The Cambridge scientists are planning to set a research centre for developing new methods of repairing Earth’s climate. The method would look into radical approaches like refreezing Earth’s poles, removing carbon dioxide from Earth’s atmosphere.
The centre is created as there is a fear that the present approaches would not stop the irreversible and dangerous damage to the Earth on their own. This is the first time that such an initiative is being taken which could result in reductions in the emissions of carbon. This initiative is being coordinated by the former scientific adviser of the government Professor David King. He said that what people do in the coming 10 years would determine humanity’s future for the coming 10,000 years. He added that there would be no main centre in world that would focus on this issue. Some approaches that David King described are known in unison as geo-engineering.
The Climate Repair’s centre is a part of the Carbon Neutral Futures initiative by Cambridge University that is being led by Emily Shuckburgh. She said that the mission of the initiative is to solve the problem of climate. She added that this will get the engineers and scientists together with social scientists. Dr. Shuckburgh said that this is an important challenge of today and all efforts are needed to respond to this. The idea is about pumping seawater to tall masts on ships that are unscrewed through fine nozzles.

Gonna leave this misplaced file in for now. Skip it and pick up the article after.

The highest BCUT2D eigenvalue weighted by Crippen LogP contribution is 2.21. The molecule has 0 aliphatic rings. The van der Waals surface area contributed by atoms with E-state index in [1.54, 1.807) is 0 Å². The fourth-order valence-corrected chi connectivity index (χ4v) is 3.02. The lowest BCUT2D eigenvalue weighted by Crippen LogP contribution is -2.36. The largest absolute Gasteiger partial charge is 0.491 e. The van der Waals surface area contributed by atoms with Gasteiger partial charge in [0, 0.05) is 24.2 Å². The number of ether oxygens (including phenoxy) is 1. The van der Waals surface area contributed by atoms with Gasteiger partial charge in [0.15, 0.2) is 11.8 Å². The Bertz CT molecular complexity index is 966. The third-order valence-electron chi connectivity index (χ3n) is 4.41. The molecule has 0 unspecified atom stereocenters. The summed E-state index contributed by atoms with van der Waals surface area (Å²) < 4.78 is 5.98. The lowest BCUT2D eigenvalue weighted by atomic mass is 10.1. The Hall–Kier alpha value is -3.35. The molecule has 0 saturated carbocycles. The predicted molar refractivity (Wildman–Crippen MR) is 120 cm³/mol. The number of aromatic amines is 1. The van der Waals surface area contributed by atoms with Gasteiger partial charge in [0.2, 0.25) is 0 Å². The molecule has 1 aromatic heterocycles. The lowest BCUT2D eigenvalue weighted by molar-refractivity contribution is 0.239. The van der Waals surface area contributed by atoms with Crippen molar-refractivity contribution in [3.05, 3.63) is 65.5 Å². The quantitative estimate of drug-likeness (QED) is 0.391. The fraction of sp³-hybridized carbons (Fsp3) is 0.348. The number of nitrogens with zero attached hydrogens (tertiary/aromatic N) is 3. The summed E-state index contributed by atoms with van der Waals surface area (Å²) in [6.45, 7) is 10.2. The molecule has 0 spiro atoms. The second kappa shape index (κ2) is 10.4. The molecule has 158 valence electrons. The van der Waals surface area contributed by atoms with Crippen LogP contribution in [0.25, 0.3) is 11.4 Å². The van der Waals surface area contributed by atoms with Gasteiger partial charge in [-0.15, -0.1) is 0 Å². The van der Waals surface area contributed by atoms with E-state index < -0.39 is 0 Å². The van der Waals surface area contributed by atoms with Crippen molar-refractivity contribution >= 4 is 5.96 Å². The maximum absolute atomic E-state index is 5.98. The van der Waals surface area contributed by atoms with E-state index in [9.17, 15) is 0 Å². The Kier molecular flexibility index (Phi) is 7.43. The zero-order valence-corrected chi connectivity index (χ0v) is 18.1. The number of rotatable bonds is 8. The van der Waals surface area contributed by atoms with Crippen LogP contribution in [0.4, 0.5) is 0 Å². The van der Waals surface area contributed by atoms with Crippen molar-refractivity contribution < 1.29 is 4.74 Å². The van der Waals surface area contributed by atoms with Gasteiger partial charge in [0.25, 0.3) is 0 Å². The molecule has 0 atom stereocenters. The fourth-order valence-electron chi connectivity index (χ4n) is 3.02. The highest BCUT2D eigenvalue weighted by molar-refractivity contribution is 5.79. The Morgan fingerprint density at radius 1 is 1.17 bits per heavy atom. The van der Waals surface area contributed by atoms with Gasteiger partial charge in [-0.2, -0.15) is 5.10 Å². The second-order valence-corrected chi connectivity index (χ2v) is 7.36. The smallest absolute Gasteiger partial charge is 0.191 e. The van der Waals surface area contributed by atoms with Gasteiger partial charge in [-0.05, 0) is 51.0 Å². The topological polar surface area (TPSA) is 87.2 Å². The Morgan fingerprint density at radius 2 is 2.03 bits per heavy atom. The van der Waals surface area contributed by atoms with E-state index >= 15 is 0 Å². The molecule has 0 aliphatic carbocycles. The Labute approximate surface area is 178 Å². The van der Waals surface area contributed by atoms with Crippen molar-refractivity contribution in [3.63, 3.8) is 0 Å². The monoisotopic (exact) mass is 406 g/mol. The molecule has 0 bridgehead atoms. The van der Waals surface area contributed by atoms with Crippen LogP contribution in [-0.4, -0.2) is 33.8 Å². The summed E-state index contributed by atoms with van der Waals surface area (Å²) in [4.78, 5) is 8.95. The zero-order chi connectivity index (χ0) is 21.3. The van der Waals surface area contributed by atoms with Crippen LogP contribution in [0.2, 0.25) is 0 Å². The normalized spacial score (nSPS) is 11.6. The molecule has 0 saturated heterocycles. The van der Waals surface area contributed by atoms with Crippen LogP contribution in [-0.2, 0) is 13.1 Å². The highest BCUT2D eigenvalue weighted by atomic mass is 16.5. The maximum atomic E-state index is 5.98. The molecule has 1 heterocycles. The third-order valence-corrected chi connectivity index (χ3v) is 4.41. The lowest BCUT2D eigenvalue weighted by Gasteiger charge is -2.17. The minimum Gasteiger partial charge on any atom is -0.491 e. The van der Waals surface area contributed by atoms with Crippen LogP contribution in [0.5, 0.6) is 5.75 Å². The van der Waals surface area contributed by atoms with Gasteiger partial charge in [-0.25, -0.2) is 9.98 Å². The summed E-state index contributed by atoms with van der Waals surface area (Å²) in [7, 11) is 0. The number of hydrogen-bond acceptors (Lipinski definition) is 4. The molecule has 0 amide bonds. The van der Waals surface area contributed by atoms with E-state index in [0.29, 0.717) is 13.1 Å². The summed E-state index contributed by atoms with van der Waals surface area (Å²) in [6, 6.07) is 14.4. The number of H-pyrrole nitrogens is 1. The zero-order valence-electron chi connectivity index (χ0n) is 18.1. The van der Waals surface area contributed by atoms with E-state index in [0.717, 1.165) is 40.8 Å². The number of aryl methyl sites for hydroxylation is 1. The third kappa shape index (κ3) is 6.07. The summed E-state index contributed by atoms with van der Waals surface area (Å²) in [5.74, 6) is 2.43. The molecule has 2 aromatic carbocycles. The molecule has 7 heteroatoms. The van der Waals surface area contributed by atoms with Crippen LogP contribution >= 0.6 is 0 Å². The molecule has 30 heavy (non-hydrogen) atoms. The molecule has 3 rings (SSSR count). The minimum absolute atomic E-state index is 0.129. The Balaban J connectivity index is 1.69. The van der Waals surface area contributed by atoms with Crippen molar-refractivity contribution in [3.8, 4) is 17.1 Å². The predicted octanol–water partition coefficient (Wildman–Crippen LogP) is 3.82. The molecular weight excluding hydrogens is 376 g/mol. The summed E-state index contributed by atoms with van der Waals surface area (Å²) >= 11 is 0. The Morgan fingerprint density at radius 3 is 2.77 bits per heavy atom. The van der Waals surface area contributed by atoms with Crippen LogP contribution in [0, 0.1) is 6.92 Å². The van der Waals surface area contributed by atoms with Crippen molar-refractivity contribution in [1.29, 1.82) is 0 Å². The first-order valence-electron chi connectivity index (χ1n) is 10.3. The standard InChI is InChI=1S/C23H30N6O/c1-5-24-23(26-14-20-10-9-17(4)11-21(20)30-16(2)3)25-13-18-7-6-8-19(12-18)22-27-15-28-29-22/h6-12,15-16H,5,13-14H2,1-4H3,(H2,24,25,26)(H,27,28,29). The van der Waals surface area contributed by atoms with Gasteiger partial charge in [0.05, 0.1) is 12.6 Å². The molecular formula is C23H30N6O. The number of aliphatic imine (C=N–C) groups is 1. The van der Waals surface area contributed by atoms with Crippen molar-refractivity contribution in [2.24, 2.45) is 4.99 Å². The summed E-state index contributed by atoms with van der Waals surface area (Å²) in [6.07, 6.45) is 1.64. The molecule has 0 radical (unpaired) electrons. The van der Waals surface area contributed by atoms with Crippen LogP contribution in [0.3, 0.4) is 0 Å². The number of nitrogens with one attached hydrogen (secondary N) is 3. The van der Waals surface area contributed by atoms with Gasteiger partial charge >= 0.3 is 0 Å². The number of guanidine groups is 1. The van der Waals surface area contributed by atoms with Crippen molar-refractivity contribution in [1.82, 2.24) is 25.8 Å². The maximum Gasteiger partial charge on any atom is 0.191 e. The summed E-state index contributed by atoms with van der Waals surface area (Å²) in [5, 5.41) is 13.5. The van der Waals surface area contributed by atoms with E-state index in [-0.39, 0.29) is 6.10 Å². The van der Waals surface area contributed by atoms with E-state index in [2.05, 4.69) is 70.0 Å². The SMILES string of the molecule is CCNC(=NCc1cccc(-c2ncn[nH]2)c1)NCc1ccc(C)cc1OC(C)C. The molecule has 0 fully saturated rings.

This will produce minute salt particles that are injected into clouds and that make them reflective and widespread, and also cool areas below them.
Another approach is CCS. This method is about collecting emissions of carbon dioxide from power stations fired by gas or coal or steel plants and to store the water underground.
Professor Peter Styringis developing a CCU pilot scheme along with Tata Steel in South Wales which would effectively recycle carbon dioxide.
He said that the scheme is about setting up an on-site plant that would convert the company’s emissions of carbon into fuel using waste heat of plant.